Sunday, August 24, 2014

Sitting Still Like a Frog: The Importance of Mindfulness Practice in Schools

Parents, this is a post from my education blog, Teach and Touch Lives. Enjoy :)

A frog is a remarkable creature. It is capable of enormous leaps, but it can also sit very, very still. Although it is aware of everything that happens in and around it, the frog tends not to react right away. The frog sits still and breathes, preserving its energy instead of getting carried away by all the ideas that keep popping into its head. The frog sits still, very still, while it breathes. 

My first year of teaching was absolutely incredible but it was also very exhausting. I got to work early and stayed late and spent most of my free time working on lesson plans or thinking about how to improve my classroom. The first semester, I left no time for myself. My life was a constant stream of Go, Go, Go. During winter break I had the major realization that in order to be the best teacher I could be, I had to make time for myself. I had to relax. I had to find time to just be still.

As a full-time dream chaser, this wasn't easy for me. I found that it was difficult to do nothing--I felt like I always had to be doing something. That's when yoga became an important aspect of my life. I made a commitment to myself to practice yoga more often and I soon began doing it every single morning. I noticed such a huge change in my energy and attitude. I was able to focus better, teach better, and sleep better. I soon started practicing yoga in the morning with my students with the hope that it would help them prepare for their busy days. I wasn't sure what to expect but they ended up LOVING it and it soon became part of our morning routine. 

This summer one of my friends introduced me to a very special book: Sitting Still Like a Frog by Eline Snel which emphasizes the importance of mindfulness exercises for kids. Eline writes "The practice of mindfulness at any age is both simple and profound. Above all, it involves learning--learning how to cultivate greater self-awareness and greater awareness of others and the world."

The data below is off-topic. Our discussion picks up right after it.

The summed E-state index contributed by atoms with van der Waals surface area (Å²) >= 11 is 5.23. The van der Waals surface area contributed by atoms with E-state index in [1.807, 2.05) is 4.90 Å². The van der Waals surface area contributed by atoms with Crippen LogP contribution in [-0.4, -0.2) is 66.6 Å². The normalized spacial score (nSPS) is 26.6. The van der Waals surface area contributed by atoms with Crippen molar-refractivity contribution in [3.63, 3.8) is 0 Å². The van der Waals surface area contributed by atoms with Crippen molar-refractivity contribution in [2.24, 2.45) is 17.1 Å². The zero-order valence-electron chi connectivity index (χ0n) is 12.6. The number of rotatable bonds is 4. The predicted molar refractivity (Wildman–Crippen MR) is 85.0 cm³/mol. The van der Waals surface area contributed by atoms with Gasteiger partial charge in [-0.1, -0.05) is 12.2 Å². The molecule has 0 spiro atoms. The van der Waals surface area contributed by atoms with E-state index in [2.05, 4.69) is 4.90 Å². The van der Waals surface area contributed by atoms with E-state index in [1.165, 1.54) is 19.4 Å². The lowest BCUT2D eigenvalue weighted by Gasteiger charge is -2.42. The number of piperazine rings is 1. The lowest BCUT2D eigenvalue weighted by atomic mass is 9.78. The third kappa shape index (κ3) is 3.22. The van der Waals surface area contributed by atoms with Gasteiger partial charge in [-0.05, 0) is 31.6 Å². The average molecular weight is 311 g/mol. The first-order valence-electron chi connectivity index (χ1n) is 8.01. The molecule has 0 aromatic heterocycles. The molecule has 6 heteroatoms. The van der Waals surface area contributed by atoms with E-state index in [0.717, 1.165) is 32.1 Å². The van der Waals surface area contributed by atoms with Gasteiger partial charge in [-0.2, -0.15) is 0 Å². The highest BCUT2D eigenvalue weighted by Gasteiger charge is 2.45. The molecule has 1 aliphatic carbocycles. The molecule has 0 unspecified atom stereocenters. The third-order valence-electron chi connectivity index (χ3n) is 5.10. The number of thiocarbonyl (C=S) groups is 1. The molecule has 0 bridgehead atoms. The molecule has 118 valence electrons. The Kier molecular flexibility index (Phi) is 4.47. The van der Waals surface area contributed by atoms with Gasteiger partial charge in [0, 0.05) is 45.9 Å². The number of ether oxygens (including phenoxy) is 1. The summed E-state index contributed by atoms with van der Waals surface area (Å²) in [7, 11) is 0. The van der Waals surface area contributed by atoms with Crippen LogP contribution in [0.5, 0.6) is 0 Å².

"Because mindfulness is really about attention and the awareness that arises from paying attention on purpose, in the present moment, and non-judgmentally, it is at its core universal. It does not belong to any culture or tradition or belief system. And, as we have seen, it is basic to learning anything. For this reason, and especially given the growing evidence of its efficacy in different domains, more and more teachers...are bringing mindfulness to K-12 education"

Last week I introduced my new second graders to yoga and this week I am going to introduce them to mindfulness using helpful exercises from Sitting Still Like a Frog. My goal is to practice yoga three days per week and mindfulness exercises twice per week. I am confident that integrating this into our morning routine will help calm and prepare my seven-year-olds for the busy school days ahead of them. Do you practice mindfulness or yoga with your students or children? Comment below to let me know! 


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